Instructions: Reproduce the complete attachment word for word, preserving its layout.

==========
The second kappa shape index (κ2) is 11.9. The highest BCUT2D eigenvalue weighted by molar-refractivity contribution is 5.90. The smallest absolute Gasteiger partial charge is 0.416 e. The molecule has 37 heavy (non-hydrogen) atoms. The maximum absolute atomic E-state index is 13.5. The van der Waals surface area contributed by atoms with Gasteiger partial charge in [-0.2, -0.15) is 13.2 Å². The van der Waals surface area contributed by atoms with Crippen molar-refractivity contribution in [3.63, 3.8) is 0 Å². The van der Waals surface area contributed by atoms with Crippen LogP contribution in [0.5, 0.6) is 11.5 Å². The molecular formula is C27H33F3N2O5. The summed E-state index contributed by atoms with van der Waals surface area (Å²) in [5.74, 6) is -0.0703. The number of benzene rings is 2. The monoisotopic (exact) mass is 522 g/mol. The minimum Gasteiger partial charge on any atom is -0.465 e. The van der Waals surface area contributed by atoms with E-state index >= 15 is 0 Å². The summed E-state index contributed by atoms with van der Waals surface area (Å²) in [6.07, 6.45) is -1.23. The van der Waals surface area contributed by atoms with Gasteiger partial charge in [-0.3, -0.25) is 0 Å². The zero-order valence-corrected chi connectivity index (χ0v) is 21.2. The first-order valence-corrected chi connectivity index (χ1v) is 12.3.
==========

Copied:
The second kappa shape index (κ2) is 11.9. The highest BCUT2D eigenvalue weighted by molar-refractivity contribution is 5.90. The smallest absolute Gasteiger partial charge is 0.416 e. The molecule has 37 heavy (non-hydrogen) atoms. The maximum absolute atomic E-state index is 13.5. The van der Waals surface area contributed by atoms with Gasteiger partial charge in [-0.2, -0.15) is 13.2 Å². The van der Waals surface area contributed by atoms with Crippen molar-refractivity contribution in [3.63, 3.8) is 0 Å². The van der Waals surface area contributed by atoms with Crippen LogP contribution in [0.5, 0.6) is 11.5 Å². The molecular formula is C27H33F3N2O5. The summed E-state index contributed by atoms with van der Waals surface area (Å²) in [5.74, 6) is -0.0703. The number of benzene rings is 2. The monoisotopic (exact) mass is 522 g/mol. The minimum Gasteiger partial charge on any atom is -0.465 e. The van der Waals surface area contributed by atoms with E-state index >= 15 is 0 Å². The summed E-state index contributed by atoms with van der Waals surface area (Å²) in [6.07, 6.45) is -1.23. The van der Waals surface area contributed by atoms with Gasteiger partial charge in [-0.3, -0.25) is 0 Å². The zero-order valence-corrected chi connectivity index (χ0v) is 21.2. The first-order valence-corrected chi connectivity index (χ1v) is 12.3.